The problem is that his game-to-game consistency is an issue, and that the Cowboys just drafted CeeDee Lamb to complicate this receiving corps more. But talent matters, and Dallas has an offensive system with new head coach Mike McCarthy and offensive coordinator Kellen Moore that should lead to huge success in the passing game, so Cooper checks in as our WR6.
Wide Receivers Who Are Trending Down
Odell Beckham Jr., Cleveland Browns - WR12
Beckham's first season in Cleveland didn't go as well as expected, but his numbers were mostly fine: 74 catches for 1035 yards and four touchdowns. The touchdown number should rise, though his targets will continue to be impacted as long as he shares the field with Jarvis Landry. Still, he's a fringe WR1 with upside, and I think it's a safe bet to say his catch rate will improve next season.
Julio Jones, Atlanta Falcons - WR13
Jones isn't a dynasty WR1 anymore? This ranking is all about projection going forward since Jones is about to enter his age-31 season. He's coming off a strong 99-catch, 1,394-yard season and has posted 90 or more receiving yards on average per game for seven years in a row while finishing as a top-six fantasy receiver for five consecutive seasons. If this were re-draft, he'd be right where he always is in the rankings, but at some point Jones has to fall off because of the wear-and-tear that comes with being catching as many passes as he has year after year after year. I can't believe we've reached this point, but Jones is actually a great value for dynasty owners trying to win now.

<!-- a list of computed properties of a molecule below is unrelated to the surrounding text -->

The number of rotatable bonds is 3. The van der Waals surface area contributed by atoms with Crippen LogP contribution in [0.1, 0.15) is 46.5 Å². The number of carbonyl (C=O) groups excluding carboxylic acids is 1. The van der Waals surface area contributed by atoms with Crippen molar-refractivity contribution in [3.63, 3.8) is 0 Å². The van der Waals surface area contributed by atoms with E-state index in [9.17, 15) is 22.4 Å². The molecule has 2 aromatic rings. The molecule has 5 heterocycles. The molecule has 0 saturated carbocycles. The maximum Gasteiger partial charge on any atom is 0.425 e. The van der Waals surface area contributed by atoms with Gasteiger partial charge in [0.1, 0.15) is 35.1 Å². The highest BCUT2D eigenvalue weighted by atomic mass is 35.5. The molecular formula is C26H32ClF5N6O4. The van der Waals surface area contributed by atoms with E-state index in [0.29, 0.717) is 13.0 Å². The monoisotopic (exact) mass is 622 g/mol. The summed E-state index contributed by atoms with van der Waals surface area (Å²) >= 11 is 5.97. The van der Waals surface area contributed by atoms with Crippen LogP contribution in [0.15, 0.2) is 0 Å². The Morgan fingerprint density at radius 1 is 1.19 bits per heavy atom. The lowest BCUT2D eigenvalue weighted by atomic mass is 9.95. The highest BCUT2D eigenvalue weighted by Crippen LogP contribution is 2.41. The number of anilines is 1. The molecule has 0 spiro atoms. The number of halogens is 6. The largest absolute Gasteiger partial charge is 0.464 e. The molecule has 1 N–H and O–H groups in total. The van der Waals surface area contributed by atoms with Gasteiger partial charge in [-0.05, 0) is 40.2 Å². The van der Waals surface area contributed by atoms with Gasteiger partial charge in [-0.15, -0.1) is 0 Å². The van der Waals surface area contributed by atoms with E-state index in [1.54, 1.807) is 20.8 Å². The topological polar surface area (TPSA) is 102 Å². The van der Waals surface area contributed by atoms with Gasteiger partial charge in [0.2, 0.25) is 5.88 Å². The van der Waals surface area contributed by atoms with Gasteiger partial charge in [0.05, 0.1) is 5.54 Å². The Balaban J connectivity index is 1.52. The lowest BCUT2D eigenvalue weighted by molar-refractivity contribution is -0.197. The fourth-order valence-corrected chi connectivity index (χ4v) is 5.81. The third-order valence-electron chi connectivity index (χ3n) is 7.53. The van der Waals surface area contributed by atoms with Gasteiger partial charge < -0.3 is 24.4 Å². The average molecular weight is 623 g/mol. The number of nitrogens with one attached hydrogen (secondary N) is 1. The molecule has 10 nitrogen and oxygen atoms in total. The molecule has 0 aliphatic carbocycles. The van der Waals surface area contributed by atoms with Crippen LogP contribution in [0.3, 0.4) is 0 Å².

Keenan Allen, Los Angeles Chargers - WR21
Unlike with Jones, I think we can make a solid argument that Keenan Allen's best days are actually behind him and that his fall in dynasty rankings isn't just about age. Allen's only entering his age-28 season and has played all 16 games for three years in a row, finishing with three 1000-yard seasons in a row. But changes are afoot in L.A. as Tyrod Taylor takes over at quarterback, with Justin Herbert waiting in the wings, and Allen had some troubling metrics last year: 46th among wide receivers in true catch rate, 57th in target separation, 44th in production premium. Maybe I'm wrong and the change in quarterbacks doesn't hurt him that much, but it really feels like Allen's not going to be the same guy.
Stefon Diggs, Buffalo Bills - WR23